One area of 2013 that has really interested me has been around bug bounty payments and the trading
With the introduction of the Hacker One
programme, Yahoo’s situation
regarding payment for a bounty and the dilemma
of who you sell a bug too, the story has been prominent throughout this year.
from Kaspersky from this year said that it encouraged attention to be paid to “the flourishing, unregulated marketplace where zero-day exploits are traded among agencies with unlimited budgets”; while the Hacker News
reported that a Windows OS sells for up to $250,000
and Google paid approximately $580,000 over three years for 501 vulnerabilities discovered in the Chrome browser.
Penetration tester Robin Wood told IT Security Guru that if a researcher is looking for money then who they sell to is based on their personal morals, while some will just go for the highest bidder and some will sell to a “friendly” bidder. “I’ve done some research that was passed to the company and fixed silently as the company was friendly and responsive but I’ve done other work I’ve made public after the after the company didn’t show interest in fixing the problems,” he said.
In order for those white hats to not only submit bugs, but also find who pays bounties, resources have emerged over the past 12 months to enable the vendor and white hat to meet in the middle. Jeremiah Grossman, CTO and founder of WhiteHat Security said that a year or two ago, you could count the number of programs with your fingers but today, the list is quite large and growing larger by the day.
“The market, the industry and the researchers have adopted them. I’ve talked to more than a dozen program operators and every single one of them has said their program has worked phenomenally well, even to the point where it’s putting value pressure on the classic professional pen-test model,” he said.
“Not a single one I’m aware of has had a horror story, let alone cackled the program. Bounty programs have the ability to shake up the way security consulting and disclosure works in general.”
Grossman in particular pointed to bug bounty “brokers
” Bugcrowd. Its founder and CEO Casey Ellis told me that despite only being eight people, it had attracted more than 4,000 testers to submit bugs and upon approval, get paid via Bugcrowd.
Ellis told IT Security Guru said that the number of options has increased for two reasons: larger firms who have been doing it for a while and new companies for whom “it just makes sense”.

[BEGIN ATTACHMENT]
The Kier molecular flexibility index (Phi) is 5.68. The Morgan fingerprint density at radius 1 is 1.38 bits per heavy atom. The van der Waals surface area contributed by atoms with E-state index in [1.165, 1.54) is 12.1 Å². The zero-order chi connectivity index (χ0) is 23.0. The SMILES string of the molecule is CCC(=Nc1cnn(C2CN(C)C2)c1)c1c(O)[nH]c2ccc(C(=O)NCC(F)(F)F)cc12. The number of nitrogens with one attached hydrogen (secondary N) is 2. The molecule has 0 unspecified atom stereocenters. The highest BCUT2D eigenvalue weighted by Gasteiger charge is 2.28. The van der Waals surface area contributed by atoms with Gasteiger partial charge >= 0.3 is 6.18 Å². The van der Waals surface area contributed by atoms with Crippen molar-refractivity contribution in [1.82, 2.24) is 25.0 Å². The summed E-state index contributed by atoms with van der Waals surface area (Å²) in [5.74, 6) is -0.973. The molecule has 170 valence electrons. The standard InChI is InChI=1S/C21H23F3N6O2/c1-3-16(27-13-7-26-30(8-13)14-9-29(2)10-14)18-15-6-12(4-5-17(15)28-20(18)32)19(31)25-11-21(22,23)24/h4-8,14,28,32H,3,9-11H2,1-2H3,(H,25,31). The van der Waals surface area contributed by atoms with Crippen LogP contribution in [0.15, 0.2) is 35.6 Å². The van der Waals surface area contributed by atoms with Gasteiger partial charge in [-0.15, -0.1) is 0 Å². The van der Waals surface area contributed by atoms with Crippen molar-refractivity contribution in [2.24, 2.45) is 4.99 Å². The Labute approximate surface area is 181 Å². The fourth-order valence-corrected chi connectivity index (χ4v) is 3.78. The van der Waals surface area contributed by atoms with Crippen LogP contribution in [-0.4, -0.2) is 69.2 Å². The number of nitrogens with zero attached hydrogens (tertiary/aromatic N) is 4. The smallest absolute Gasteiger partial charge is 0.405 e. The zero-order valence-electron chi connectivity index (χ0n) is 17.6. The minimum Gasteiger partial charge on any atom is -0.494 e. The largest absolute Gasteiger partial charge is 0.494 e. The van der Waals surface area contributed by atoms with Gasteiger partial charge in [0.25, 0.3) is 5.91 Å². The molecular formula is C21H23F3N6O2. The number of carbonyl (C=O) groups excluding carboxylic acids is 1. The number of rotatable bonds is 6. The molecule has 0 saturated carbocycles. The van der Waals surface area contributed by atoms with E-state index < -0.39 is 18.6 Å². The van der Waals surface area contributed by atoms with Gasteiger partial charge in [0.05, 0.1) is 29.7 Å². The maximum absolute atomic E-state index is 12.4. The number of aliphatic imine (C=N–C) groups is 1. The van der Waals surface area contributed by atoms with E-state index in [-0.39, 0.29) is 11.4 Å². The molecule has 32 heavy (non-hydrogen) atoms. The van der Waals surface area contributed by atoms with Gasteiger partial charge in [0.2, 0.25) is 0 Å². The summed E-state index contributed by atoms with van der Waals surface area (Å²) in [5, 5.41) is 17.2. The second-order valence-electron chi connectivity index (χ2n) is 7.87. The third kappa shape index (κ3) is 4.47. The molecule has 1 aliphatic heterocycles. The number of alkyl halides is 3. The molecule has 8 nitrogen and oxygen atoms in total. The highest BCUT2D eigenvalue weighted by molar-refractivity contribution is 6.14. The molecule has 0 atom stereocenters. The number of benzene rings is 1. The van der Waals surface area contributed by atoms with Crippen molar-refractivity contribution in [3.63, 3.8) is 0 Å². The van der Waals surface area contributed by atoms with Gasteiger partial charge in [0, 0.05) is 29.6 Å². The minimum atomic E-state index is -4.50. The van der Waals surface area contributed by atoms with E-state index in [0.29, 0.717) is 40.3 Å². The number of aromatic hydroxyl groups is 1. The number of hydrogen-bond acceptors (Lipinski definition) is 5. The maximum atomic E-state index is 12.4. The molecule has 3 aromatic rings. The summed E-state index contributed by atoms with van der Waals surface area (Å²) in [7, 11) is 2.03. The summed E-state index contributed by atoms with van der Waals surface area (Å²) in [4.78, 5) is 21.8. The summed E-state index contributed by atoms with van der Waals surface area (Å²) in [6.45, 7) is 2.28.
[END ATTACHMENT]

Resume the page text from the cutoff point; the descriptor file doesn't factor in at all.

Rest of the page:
He said: “When you look at the threat that an application is facing it looks like a crowd, so it makes sense to use a crowd to counter that threat. An attack requires lots of hackers and skillsets and time, when you ar
e defending the more eyes you have got on a target, the better.
“We make it very easy to sign up and establish a level of trust. We give the companies the opportunity to be proactive and make sure they are rewarded for that, but if you don’t have an issue with testing it is a grey area and if you do it you can attract pretty good talent.”
Ellis admitted that the concept of kudos around bug bounties has evolved to the stage where big companies wouldn’t hire someone if they were not on a hall of fame. “You can have work experience and certifications and practical experience, but to be on a wall of fame on a company’s bug bounty program means you have proven your capabilities with a security vulnerability in the wild, which is a big part of what we are trying to encourage with profile pages and make this a resume for security researchers.”
The concept of Bugcrowd works by the company sitting in the middle and allowing bugs to be submitted through the portal, and validating it to be a true issue. “The finder gets rewarded and the company gets the details of the issue to go and fix it,” Ellis said.
He claimed that there is an undercurrent of the hacker culture of people wanting to learn and with more opportunities offered and it being easier, they help make that better.
“There is a term ‘skating to where the puck is going to be’ and we have done that to an extent, and the other side is putting a lot of effort into the community and once you get the guys onside, there is quite a lot of sentiment,” he said.
Grossman said that the number of available bounty programs has exploded as he had predicted. “In my experience no vendor has been ‘pushed’ into offering a bounty program – heavily encouraged maybe, but not pushed. Each organisation has figured out offering a bounty program brings unique business value or they simply wouldn’t offer one and as we see, the rewards need not be exceptionally high to make program attractive.
“The market is still very small, but likely will change in the years to come. Most bounty programs will spawn and bounties will rise.”
As I investigated a few months ago, there is an ethical decision to be made when it comes to selling vulnerabilities; do you do it to the vendor, to a hacker or even a Government?
The method to provide it ethically to the vendor has become a lot easier thanks to the likes of Bugcrowd and businesses are realising that too – as a huge number of companies are now registered with them and this is changing the way that companies are dealing with white hats and fixing their bugs. I usually let others predict for the future, but this model may be replicated elsewhere next year as zero-days become more and more prominent.